Classical thermodynamics is a beautiful branch of 19th-century physics that handles the concepts of temperature, heat and work in large systems in equilibrium. Using the tools of natural philosophy rather than applied mathematics, it analyses what can be deduced about the macroscopic properties of a system regardless of atomic or quantum or statistical explanations. The deductive process requires the four laws that are the subject of this book.

First-year undergraduates reading physics should all be exposed to a short course in thermodynamics because the subject is complete in and of itself: there are no intellectual puzzles still awaiting resolution. Furthermore, the mathematical structure is elegant. It satisfies Einstein's criterion that a good theory should possess beauty, as is the case with special relativity.

The four laws have the following to say. The zeroth law (it was an afterthought) says that if two thermodynamic systems are each in equilibrium with a third, then they are also in equilibrium with each other. From this law flows the quantitative concept of temperature.

The first law is the easiest to grasp, despite being expressed in several variants. It states that the increase in the internal energy of a system is equal to the heat energy added minus the work expended on the surroundings.

The second law can also be expressed in several ways, all of which lead to the concept that natural processes are irreversible despite the fact that the fundamental laws of physics are time-reversible. An engineer's definition of the second law states that it is impossible to extract heat energy from a high-temperature source and convert all the energy into useful work. Some of the heat energy must be dumped into a low-energy sink.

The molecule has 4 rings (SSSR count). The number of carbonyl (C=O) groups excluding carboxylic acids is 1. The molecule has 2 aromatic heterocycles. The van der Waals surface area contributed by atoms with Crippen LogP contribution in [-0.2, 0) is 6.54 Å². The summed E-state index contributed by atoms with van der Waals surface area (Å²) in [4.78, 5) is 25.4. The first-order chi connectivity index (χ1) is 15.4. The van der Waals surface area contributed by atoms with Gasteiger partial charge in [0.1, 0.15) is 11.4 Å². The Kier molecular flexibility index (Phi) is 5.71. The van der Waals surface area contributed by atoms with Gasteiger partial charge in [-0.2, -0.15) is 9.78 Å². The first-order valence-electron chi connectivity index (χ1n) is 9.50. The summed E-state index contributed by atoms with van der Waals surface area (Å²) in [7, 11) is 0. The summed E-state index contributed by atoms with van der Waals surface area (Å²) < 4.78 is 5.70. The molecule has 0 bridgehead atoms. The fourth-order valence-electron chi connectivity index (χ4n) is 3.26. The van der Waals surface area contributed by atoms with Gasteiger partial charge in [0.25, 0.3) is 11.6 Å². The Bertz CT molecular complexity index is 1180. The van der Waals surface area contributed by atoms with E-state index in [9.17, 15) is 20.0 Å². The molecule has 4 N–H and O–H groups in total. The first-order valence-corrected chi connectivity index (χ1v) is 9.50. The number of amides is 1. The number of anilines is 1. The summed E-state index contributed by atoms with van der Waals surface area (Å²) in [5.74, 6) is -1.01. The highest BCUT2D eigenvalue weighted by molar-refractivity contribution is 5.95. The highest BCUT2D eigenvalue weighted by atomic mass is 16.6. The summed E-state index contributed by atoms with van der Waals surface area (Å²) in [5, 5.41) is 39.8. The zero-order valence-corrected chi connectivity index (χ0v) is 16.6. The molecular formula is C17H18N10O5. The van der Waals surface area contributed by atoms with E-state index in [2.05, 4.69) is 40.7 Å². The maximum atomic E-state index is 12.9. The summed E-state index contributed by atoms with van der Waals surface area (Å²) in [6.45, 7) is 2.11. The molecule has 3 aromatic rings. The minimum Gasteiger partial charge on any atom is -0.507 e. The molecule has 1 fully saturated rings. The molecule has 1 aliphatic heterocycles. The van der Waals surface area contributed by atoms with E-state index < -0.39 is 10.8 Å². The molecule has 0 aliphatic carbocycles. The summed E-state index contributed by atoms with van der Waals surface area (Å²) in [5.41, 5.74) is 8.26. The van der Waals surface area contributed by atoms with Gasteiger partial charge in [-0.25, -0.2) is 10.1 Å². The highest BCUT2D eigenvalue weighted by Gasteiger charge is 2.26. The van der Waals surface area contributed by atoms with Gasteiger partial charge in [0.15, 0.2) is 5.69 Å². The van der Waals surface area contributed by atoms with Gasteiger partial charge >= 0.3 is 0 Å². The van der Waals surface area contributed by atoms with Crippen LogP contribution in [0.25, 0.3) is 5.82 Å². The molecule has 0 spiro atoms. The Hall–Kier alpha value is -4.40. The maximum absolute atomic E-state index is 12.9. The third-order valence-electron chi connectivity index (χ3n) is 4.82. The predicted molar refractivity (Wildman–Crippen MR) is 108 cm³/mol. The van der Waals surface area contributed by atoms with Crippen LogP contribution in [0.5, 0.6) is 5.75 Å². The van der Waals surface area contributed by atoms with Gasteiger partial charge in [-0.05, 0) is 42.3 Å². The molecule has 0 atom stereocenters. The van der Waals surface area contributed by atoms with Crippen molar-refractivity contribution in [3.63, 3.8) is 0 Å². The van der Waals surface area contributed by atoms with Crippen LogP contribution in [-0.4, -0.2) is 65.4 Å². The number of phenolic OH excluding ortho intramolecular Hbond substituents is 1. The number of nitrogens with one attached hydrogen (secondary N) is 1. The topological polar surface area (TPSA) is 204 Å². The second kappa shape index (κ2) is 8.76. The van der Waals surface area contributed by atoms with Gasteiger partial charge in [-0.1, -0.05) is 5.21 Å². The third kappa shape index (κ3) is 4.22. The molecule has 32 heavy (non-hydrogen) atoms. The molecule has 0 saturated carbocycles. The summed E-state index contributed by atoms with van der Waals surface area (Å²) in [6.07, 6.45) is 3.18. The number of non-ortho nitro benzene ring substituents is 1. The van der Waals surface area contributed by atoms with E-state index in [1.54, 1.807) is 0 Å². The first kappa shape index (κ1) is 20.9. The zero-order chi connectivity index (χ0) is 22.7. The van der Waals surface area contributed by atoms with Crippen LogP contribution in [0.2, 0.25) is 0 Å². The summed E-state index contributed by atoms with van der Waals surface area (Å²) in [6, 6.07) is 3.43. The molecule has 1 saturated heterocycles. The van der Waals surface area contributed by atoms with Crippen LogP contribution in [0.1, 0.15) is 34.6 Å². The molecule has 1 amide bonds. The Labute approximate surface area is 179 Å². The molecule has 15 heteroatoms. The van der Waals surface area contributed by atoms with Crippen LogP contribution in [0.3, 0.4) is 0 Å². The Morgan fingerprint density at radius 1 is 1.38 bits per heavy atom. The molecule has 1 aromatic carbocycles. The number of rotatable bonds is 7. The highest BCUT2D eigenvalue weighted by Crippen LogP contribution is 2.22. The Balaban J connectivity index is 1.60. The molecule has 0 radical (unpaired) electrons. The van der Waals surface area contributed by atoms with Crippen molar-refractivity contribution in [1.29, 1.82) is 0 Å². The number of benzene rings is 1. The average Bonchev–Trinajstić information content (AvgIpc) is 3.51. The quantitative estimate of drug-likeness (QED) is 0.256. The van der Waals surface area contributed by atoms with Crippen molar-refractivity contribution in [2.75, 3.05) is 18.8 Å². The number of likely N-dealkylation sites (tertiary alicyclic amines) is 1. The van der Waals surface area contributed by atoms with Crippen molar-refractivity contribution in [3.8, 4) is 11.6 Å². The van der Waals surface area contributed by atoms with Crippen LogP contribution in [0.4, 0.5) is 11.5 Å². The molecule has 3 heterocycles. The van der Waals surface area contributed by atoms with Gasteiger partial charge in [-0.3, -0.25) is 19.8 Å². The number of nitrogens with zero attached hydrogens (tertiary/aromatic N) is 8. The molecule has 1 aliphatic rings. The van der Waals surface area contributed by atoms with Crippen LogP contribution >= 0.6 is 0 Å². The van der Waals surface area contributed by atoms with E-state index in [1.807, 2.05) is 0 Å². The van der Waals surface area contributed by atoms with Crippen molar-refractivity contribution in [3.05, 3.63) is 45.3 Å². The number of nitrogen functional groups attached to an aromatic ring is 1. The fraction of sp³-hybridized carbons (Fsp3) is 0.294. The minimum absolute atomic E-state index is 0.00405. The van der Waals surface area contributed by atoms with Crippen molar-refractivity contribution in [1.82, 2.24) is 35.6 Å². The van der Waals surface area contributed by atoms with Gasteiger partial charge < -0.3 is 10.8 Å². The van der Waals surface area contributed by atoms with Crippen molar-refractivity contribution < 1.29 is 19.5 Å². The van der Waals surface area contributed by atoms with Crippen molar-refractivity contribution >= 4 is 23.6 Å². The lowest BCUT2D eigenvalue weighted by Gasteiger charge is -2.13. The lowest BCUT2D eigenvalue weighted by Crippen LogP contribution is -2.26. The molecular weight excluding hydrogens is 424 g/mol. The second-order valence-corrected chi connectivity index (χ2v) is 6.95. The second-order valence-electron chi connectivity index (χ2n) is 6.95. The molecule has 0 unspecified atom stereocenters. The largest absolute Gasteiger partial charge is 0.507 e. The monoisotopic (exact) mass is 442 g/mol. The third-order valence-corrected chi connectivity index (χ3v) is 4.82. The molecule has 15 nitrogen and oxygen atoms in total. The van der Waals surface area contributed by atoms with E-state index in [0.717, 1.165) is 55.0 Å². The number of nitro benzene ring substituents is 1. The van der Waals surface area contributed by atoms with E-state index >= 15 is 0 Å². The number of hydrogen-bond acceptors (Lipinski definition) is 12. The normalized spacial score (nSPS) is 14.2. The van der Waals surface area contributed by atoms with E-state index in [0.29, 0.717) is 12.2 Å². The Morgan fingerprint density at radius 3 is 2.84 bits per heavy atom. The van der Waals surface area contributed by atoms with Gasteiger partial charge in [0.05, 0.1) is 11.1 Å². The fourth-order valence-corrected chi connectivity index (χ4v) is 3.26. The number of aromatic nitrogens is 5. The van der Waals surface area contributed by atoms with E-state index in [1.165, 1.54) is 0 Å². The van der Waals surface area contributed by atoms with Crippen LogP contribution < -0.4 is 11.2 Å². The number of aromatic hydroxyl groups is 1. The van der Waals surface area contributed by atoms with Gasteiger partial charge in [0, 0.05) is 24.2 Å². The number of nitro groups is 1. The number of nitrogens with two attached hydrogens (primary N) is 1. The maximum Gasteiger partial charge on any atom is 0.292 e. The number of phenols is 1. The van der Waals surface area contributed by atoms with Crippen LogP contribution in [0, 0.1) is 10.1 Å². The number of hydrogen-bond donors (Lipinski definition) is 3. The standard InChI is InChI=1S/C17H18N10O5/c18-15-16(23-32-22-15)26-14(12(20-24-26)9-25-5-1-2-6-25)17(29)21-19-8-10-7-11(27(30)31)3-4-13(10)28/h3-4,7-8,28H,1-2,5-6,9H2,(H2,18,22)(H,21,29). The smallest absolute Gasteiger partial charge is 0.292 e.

According to the third law, it is impossible to reach absolute zero in a finite number of steps. Physicists can now access nano-temperatures, but they will never touch the bottom of the temperature scale.

Peter Atkins's account of the core concepts of thermodynamics is beautifully crafted. We see how laws that were derived by considering the action of ideal steam engines do in fact drive the universe. Natural processes increase the amount of disorder or entropy in the universe. In the 1850s, that consideration led William Thomson to propose heat death as a possible final state of the universe, in which everything has run down and there is no free energy left.

In style, the book revives the rational deductive approach of the natural philosophers, and for me that is one of its delights. There is just the right number of clear diagrams and a refreshing absence of complicated graphs.

When I was a science publisher, I advised Stephen Hawking that "every equation halves the market". Hawking permitted himself * E=mc2 * ; Atkins has chosen * S=k logW * , on the grounds that it is inscribed on the tombstone of Ludwig Boltzmann, the pioneer in kinetic theory.

Simon Mitton is a fellow of St Edmund's College, Cambridge.

## Four Laws that Drive the Universe

Author - Peter Atkins

Publisher - Oxford University Press

Pages - 128

Price - £9.99

ISBN - 9780199232369

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